Falling oil prices and a move by petroleum-producing nations to cut output have rudely surprised Venezuela at a time of painful economic austerity and raised questions about its ability to meet a demanding new payment schedule for its foreign debt.
As ministers of the Organization of Petroleum Exporting Countries prepare to meet Monday to consider deep production cuts to bolster sagging world prices, Venezuelan officials have struggled to convince their jittery public that a new reduction in the country's vital oil revenues will not produce a crisis.
"There is no catastrophe here, nor is the country going under," President Jaime Lusinchi declared this week. Top officials have maintained that an unexpected surplus in export revenues this year, government financial reserves and conservative estimates of oil earnings built into the national budget could allow Venezuela to absorb a substantial loss of production or prices with relative comfort.
Officials here concede, however, that the move by Norway, Britain and OPEC member Nigeria to cut light oil prices last week shocked a nation that depends on oil for 95 percent of its export earnings and more than 70 percent of government spending.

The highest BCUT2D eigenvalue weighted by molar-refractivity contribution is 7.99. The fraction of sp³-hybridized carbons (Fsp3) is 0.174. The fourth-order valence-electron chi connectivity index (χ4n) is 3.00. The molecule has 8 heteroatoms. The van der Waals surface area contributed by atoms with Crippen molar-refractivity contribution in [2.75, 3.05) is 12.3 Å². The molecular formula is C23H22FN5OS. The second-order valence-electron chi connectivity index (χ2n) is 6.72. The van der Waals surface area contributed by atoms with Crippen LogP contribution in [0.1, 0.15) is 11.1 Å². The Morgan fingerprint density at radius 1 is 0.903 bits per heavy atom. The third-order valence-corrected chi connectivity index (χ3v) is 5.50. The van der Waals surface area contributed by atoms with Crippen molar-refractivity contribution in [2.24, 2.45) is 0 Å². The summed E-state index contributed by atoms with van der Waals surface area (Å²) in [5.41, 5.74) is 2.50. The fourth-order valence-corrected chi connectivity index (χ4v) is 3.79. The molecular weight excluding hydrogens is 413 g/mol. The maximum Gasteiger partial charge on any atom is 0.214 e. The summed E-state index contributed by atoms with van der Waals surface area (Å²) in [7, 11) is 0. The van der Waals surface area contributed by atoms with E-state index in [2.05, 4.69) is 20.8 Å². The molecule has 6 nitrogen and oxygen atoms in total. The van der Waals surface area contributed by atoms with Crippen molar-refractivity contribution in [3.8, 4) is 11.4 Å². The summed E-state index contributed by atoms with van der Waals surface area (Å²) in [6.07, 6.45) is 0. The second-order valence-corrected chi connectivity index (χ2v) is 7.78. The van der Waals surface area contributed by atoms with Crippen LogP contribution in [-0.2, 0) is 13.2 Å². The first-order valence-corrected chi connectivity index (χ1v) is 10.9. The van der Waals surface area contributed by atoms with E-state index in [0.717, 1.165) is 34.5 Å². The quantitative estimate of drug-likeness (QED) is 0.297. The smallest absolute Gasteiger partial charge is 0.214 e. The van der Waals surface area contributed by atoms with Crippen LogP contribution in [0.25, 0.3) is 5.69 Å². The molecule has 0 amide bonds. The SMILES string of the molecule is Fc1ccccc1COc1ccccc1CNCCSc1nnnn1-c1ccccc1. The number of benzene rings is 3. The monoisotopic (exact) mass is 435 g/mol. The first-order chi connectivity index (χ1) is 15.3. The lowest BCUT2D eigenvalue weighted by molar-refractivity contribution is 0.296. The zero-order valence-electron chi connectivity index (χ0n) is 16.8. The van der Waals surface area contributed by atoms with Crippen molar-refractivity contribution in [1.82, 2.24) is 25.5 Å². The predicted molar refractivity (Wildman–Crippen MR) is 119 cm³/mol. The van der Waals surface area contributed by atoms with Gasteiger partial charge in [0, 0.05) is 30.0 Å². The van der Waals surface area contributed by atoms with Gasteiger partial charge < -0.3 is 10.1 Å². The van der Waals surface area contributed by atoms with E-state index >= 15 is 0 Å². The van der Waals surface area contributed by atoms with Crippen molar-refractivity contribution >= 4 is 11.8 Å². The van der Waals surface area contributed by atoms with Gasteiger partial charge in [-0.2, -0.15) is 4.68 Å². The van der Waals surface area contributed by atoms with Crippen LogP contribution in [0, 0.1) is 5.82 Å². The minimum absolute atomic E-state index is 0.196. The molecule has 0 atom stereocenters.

"We are always worried about the OPEC system; inevitably we are always worried," said Simon Alberto Consalvi, a high-ranking government official. "Any oscillation of the oil market has to affect us."
Experts outside the government have warned that a sustained reduction of OPEC production or prices could destroy Venezuela's attempts to rebuild a long-stagnant economy and endanger a newly negotiated plan for payment of the country's $37 billion foreign debt.
"We should be prepared because Venezuela's capacity for debt payment is going to be affected," former energy minister Humberto Calderon Berti said at a press conference. He suggested that the loss of petrodollars could force Venezuela to slash spending or devalue its currency, provoking a recession or inflation.
Bankers and most independent experts, pointing to predictions that the world oil market could rebound within a few months, say such gloomy speculation is not justified yet. Government and opposition economists agree, however, that the new crunch in oil prices has struck Venezuela at a bad time.